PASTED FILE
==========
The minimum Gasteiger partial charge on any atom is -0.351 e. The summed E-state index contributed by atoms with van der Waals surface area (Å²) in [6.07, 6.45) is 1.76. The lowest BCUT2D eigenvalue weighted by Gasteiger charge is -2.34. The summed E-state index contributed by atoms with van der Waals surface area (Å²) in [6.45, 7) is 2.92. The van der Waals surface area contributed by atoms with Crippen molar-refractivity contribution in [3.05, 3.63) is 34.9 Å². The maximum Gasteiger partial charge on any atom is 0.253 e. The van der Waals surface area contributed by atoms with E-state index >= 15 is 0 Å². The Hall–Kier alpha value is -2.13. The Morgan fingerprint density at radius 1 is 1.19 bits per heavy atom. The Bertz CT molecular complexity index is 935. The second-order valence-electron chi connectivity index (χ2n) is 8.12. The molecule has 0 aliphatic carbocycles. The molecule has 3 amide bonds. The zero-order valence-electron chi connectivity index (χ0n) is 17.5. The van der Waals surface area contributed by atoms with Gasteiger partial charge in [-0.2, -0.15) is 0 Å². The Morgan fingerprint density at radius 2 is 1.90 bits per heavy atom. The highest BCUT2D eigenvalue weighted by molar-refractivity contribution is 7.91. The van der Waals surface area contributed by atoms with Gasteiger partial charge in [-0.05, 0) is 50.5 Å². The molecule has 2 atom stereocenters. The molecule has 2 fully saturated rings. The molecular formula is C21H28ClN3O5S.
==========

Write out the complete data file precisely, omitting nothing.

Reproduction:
The minimum Gasteiger partial charge on any atom is -0.351 e. The summed E-state index contributed by atoms with van der Waals surface area (Å²) in [6.07, 6.45) is 1.76. The lowest BCUT2D eigenvalue weighted by Gasteiger charge is -2.34. The summed E-state index contributed by atoms with van der Waals surface area (Å²) in [6.45, 7) is 2.92. The van der Waals surface area contributed by atoms with Crippen molar-refractivity contribution in [3.05, 3.63) is 34.9 Å². The maximum Gasteiger partial charge on any atom is 0.253 e. The van der Waals surface area contributed by atoms with E-state index >= 15 is 0 Å². The Hall–Kier alpha value is -2.13. The Morgan fingerprint density at radius 1 is 1.19 bits per heavy atom. The Bertz CT molecular complexity index is 935. The second-order valence-electron chi connectivity index (χ2n) is 8.12. The molecule has 0 aliphatic carbocycles. The molecule has 3 amide bonds. The zero-order valence-electron chi connectivity index (χ0n) is 17.5. The van der Waals surface area contributed by atoms with Gasteiger partial charge in [-0.2, -0.15) is 0 Å². The Morgan fingerprint density at radius 2 is 1.90 bits per heavy atom. The highest BCUT2D eigenvalue weighted by molar-refractivity contribution is 7.91. The van der Waals surface area contributed by atoms with Gasteiger partial charge in [-0.05, 0) is 50.5 Å². The molecule has 2 atom stereocenters. The molecule has 2 fully saturated rings. The molecular formula is C21H28ClN3O5S.